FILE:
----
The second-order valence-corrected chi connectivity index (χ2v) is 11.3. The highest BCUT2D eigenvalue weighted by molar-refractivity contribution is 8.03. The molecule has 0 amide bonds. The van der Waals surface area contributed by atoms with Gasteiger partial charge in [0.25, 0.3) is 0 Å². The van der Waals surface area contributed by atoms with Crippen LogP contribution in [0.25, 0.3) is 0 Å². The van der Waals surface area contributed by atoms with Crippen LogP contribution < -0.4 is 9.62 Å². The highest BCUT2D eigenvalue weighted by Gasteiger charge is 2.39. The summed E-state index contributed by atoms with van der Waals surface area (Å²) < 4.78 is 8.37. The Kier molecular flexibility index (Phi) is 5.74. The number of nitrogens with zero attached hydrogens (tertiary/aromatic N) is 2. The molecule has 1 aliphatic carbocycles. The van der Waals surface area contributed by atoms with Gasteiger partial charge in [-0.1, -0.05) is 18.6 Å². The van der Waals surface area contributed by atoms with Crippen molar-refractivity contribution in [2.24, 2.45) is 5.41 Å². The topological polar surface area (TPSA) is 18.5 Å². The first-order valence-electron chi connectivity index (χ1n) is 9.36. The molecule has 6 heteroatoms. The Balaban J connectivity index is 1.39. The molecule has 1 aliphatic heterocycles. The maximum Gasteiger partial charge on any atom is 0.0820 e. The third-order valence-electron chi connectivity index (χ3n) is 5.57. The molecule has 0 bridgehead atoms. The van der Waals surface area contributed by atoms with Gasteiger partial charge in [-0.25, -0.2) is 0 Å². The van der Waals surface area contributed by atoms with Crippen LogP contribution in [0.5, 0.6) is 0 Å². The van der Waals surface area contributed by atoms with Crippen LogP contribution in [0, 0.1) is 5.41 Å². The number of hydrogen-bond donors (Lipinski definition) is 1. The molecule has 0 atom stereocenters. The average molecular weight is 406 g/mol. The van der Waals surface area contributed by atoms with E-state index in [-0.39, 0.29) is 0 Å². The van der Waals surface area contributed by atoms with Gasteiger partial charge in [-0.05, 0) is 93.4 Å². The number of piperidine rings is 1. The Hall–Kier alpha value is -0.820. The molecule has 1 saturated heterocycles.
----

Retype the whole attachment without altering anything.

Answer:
The second-order valence-corrected chi connectivity index (χ2v) is 11.3. The highest BCUT2D eigenvalue weighted by molar-refractivity contribution is 8.03. The molecule has 0 amide bonds. The van der Waals surface area contributed by atoms with Gasteiger partial charge in [0.25, 0.3) is 0 Å². The van der Waals surface area contributed by atoms with Crippen LogP contribution in [0.25, 0.3) is 0 Å². The van der Waals surface area contributed by atoms with Crippen LogP contribution < -0.4 is 9.62 Å². The highest BCUT2D eigenvalue weighted by Gasteiger charge is 2.39. The summed E-state index contributed by atoms with van der Waals surface area (Å²) < 4.78 is 8.37. The Kier molecular flexibility index (Phi) is 5.74. The number of nitrogens with zero attached hydrogens (tertiary/aromatic N) is 2. The molecule has 1 aliphatic carbocycles. The van der Waals surface area contributed by atoms with Gasteiger partial charge in [-0.1, -0.05) is 18.6 Å². The van der Waals surface area contributed by atoms with Crippen molar-refractivity contribution in [2.24, 2.45) is 5.41 Å². The topological polar surface area (TPSA) is 18.5 Å². The first-order valence-electron chi connectivity index (χ1n) is 9.36. The molecule has 6 heteroatoms. The Balaban J connectivity index is 1.39. The molecule has 1 aliphatic heterocycles. The maximum Gasteiger partial charge on any atom is 0.0820 e. The third-order valence-electron chi connectivity index (χ3n) is 5.57. The molecule has 0 bridgehead atoms. The van der Waals surface area contributed by atoms with Gasteiger partial charge in [-0.25, -0.2) is 0 Å². The van der Waals surface area contributed by atoms with Crippen LogP contribution in [0.5, 0.6) is 0 Å². The van der Waals surface area contributed by atoms with Crippen LogP contribution in [0, 0.1) is 5.41 Å². The number of hydrogen-bond donors (Lipinski definition) is 1. The molecule has 0 atom stereocenters. The average molecular weight is 406 g/mol. The van der Waals surface area contributed by atoms with E-state index in [-0.39, 0.29) is 0 Å². The van der Waals surface area contributed by atoms with Gasteiger partial charge in [-0.05, 0) is 93.4 Å². The number of piperidine rings is 1. The Hall–Kier alpha value is -0.820. The molecule has 1 saturated heterocycles.